Etymology
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ladybug (n.)
also lady-bug, 1690s, from lady + bug (n.). The "lady" is the Virgin Mary (compare German cognate Marienkäfer). In Britain, usually ladybird or lady-bird (1670s), supposedly through aversion to the word bug due to overtones of sodomy, however this seems to be the older form of the word. Also known 17c.-18c. as lady-cow or lady-fly.
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bughouse (adj.)

1895, "crazy, insane," from bug (n.) + house (n.); probably originally tramps' jargon. As a noun, from 1891 as "insanity," 1898 as "insane asylum."

IT is often the case in the Penitentiary, as well as in the out side world, that men get "wheels in their head," and "talk through their hats." When a "boy" gets in this "offish" state the prisoners call him "buggy" he becomes a bug-a-boo, and to keep him safe so that he can hurt no one, nor destroy himself, he is duly examined, and when adjudged "bugy" is placed for safe keeping in the "Bug House." [Dan J. Morgan, "Historical Lights and Shadows of the Ohio Penitentiary," 1898]
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bedbug (n.)

also bed-bug, "blood-sucking insect that infests beds and bedding," 1772, from bed (n.) + bug (n.).

[The bed bug] is supposed to have been first introduced to this country in the fir timber that was brought over to rebuild London after it had suffered by the great fire; for it is generally said that Bugs were not known in England before that time, and many of them were found almost immediately afterwards in the new-built houses. [the Rev. W. Bingley, "Animal Biography; or Anecdotes of the Lives, Manners, and Economy of the Animal Creation," London, 1803]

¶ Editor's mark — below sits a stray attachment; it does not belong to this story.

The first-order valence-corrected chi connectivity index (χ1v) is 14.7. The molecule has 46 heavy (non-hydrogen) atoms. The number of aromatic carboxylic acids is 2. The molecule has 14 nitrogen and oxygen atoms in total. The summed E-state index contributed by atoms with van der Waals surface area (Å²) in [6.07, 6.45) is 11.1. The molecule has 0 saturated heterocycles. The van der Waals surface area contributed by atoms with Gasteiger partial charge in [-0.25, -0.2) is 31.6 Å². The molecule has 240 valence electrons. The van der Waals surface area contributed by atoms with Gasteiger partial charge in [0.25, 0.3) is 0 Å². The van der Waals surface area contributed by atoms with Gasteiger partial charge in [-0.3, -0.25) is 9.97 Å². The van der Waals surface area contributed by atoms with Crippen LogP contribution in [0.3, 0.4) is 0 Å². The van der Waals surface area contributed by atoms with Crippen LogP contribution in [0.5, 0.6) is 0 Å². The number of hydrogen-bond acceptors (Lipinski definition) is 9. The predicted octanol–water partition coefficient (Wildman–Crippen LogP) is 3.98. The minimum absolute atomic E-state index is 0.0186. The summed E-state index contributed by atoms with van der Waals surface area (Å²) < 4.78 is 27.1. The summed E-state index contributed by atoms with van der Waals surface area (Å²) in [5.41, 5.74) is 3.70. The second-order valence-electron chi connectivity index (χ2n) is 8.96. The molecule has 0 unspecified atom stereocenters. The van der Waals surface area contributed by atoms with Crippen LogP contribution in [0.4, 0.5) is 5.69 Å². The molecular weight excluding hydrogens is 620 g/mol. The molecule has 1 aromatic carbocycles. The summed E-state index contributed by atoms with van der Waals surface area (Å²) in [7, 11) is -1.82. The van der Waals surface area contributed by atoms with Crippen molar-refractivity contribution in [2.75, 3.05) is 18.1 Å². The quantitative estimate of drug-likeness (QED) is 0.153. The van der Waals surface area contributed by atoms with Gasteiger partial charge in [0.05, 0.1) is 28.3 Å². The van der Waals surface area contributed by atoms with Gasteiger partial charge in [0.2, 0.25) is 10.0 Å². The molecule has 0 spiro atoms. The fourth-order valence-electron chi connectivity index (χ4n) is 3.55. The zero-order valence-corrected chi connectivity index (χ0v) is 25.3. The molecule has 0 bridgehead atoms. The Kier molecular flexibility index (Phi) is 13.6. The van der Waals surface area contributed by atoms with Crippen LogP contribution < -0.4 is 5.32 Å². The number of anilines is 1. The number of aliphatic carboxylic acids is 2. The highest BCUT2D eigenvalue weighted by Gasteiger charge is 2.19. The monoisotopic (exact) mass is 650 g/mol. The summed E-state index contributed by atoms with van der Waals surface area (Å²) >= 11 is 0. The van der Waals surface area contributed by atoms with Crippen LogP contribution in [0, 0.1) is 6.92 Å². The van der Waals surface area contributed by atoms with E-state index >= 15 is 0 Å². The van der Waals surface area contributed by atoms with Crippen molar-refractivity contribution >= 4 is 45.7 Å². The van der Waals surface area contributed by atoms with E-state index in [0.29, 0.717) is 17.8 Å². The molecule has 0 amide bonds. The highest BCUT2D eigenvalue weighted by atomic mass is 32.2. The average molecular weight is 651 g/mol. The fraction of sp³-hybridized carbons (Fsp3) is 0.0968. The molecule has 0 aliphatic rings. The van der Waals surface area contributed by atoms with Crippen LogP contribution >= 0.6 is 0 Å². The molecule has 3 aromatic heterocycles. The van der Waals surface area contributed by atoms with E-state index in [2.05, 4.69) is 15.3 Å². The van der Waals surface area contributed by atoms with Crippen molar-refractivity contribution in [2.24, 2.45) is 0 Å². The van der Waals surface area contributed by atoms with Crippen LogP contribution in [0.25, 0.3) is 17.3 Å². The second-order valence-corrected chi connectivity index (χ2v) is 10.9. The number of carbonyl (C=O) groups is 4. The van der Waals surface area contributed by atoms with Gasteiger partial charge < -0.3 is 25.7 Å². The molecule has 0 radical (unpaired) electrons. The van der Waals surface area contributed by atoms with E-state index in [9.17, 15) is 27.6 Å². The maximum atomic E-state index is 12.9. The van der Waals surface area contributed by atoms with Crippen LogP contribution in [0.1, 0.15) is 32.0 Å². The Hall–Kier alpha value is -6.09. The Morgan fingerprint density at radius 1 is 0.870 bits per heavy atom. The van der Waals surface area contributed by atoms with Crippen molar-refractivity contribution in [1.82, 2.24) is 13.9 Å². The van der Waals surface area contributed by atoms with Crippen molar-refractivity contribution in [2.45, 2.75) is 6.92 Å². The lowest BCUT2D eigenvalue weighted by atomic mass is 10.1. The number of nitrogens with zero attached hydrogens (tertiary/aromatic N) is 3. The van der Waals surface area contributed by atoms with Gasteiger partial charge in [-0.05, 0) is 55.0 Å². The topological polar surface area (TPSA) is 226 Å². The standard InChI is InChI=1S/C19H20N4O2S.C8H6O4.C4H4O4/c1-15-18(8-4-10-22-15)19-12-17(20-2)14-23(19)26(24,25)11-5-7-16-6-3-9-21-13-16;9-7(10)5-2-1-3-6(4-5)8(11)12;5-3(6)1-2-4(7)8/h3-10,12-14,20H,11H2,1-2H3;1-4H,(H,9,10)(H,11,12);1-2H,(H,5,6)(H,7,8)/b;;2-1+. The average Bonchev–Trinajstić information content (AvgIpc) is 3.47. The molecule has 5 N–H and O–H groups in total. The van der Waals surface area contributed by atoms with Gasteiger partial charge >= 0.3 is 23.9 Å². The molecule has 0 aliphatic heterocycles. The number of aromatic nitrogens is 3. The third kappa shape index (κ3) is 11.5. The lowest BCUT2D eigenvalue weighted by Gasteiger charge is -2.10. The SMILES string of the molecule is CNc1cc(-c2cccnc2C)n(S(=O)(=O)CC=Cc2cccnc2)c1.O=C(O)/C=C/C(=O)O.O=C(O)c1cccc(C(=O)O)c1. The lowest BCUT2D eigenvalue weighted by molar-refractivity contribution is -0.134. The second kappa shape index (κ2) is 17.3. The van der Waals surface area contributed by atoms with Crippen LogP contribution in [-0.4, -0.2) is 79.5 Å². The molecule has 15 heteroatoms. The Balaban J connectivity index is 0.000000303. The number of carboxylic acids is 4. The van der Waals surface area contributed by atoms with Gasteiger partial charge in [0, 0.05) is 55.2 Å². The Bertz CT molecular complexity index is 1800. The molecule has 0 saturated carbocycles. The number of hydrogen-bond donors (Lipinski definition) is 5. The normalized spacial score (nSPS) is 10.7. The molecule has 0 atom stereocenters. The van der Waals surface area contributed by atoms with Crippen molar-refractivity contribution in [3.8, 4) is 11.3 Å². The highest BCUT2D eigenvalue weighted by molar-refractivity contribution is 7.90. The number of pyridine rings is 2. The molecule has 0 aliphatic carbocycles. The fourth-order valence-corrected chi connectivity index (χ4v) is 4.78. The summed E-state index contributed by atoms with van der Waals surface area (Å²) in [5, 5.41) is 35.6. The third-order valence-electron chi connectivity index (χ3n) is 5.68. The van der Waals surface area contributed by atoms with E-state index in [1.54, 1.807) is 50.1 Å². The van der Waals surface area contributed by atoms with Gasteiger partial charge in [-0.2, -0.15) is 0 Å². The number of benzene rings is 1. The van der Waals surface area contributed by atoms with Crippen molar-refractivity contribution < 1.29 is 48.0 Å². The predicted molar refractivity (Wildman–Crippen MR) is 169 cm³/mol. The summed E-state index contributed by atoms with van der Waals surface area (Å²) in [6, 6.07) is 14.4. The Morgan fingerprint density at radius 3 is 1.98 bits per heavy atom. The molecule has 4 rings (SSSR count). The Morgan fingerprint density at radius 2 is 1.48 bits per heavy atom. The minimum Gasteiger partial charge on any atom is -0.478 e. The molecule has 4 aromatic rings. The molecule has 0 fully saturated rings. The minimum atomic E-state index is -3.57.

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boggle (v.)
1590s, "to start with fright (as a startled horse does), shy, take alarm," from Middle English bugge "specter" (among other things, supposed to scare horses at night); see bug (n.); also compare bogey (n.1), boggart. The meaning " hesitate, stop as if afraid to proceed in fear of unforeseen difficulties" is from 1630s; that of "confound, cause to hesitate" is from 1640s. As a noun from 1650s. Related: Boggled; boggling; boggler (from c. 1600 as "one who hesitates").
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bogey (n.1)
World War II aviator slang for "unidentified aircraft, presumably hostile," probably ultimately from bogge, a variant of Middle English bugge "a frightening specter" (see bug (n.)).

Thus it shares ancestry with many dialect words for "ghost, specter," such as bog/bogge (attested 16c.-17c.), bogeyman (16c.), boggart "specter that haunts a gloomy spot" (c. 1570, in Westmoreland, Lancashire, Cheshire, and Yorkshire). The earliest modern form appears to be Scottish bogle "ghost," attested from c. 1500 and popularized c. 1800 in English literature by Scott, Burns, etc.
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chinch (n.)

"bedbug," 1620s, from Spanish/Portuguese chinche (diminutive chinchilla) "bug," from Latin cimicem (nominative cimex) "bedbug," a word of uncertain origin. Related: Chinch-bug.

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coccus (n.)

1763 as an insect genus (including the cochineal bug and the kermes); 1883 as a type of bacterium; from Greek kokkos "grain, seed, berry" (see cocco-). Related: Coccoid.

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nopal (n.)

type of Mexican cactus (which supports the cochineal bug), 1730, from American Spanish, from Nahuatl (Aztecan) nopalli.

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cimex (n.)

1580s, Latin, "bug, bedbug," also a term of reproach, of uncertain origin. Related: Cimicic; cimiceous "buggy;" cimicine "smelling of bugs" (1849).

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chinchilla (n.)

small South American rodent, 1590s, from Spanish, literally "little bug," diminutive of chinche (see chinch); perhaps a folk-etymology alteration of a word from Quechua (Inca) or Aymara.

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